Over the past several years I've
shared with some of you my usual process for writing a sermon
every week. My sermon preparation typically involves reading
the scripture, prayer, study, reflection, writing, asking
questions like "so what, how do we apply the scripture to our
life now," editing, re-writing, and practicing.
As I began my preparation for today's
message I started out anticipating using my usual sermon
preparation process. But after I finished reading the
scripture, praying about it, and reflecting on it some, I
decided to forgo the normal study time of reading other books,
looking at commentary and so forth. As I reflected on the text
and began to formulate some thoughts about creation and what
God's creation means, I realized I don't have to read to
understand God's creation; I just need to step outside and
experience it first hand.
This past week when I sat on my deck,
and as I walked around the yard and neighborhood some amazing
things happened. I actually noticed the wonder of God's handy
work; I saw things I had never seen before, not because they
weren't always there but because I had never really paid
attention to them.
As I walked around my back yard I
realized that usually when I walk around I'm cutting the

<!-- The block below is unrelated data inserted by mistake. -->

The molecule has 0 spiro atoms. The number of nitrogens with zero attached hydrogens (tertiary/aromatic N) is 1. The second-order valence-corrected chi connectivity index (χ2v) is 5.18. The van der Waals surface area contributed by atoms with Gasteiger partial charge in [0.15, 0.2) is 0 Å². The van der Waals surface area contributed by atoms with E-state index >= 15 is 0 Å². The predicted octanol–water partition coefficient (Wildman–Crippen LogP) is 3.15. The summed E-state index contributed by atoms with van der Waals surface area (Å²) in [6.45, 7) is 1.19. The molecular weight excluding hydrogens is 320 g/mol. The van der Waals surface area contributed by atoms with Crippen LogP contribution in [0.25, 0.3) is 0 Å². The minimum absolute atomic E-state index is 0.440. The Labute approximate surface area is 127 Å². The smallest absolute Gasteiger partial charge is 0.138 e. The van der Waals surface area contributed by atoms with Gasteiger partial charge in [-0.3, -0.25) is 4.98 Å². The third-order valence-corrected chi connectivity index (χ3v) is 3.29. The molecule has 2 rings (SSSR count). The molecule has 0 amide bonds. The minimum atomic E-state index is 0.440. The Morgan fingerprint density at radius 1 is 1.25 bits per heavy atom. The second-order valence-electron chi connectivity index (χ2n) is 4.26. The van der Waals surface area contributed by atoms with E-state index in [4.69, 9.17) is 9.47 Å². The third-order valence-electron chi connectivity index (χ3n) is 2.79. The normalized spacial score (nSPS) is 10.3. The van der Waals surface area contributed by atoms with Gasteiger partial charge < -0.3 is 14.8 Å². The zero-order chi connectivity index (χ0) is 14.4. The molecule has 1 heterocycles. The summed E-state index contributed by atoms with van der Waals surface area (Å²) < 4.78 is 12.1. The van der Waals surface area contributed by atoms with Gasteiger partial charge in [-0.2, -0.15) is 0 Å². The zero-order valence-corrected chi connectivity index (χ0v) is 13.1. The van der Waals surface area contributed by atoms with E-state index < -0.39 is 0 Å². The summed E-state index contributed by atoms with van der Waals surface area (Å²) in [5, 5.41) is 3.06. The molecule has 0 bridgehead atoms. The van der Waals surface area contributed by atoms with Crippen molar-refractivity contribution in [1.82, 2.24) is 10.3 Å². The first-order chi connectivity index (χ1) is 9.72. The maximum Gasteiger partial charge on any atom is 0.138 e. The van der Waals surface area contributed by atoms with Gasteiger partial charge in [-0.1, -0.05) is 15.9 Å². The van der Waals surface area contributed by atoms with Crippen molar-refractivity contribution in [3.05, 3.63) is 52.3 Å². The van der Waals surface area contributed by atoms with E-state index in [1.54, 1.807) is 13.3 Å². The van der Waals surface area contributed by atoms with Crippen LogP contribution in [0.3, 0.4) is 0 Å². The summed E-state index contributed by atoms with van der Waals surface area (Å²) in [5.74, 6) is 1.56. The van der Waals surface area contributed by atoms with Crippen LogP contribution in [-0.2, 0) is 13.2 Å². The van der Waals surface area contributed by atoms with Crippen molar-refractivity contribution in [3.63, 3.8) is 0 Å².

grass, not really paying attention to Creation itself. I
realized I spent more time killing dandelions then I did
simply enjoying the life giving trees and grass. And I spent
more time mulching the gardens, so they look nice, rather than
exploring the wonderment of the shrubs and flowers I was
throwing mulch around.
Now I walk a fair amount around the
neighborhood, but this week I set out to walk not with
exercise in mind but with enjoying creation in mind, and to my
amazement I saw things I never saw before.
It wasn't long until I realized that
when I was walking for exercise I tended to focus on man-made
things like peoples houses, their cars, how they sealed their
driveways, what type of lawn mower they use, and so on. But
this past week I purposely went walking looking to experience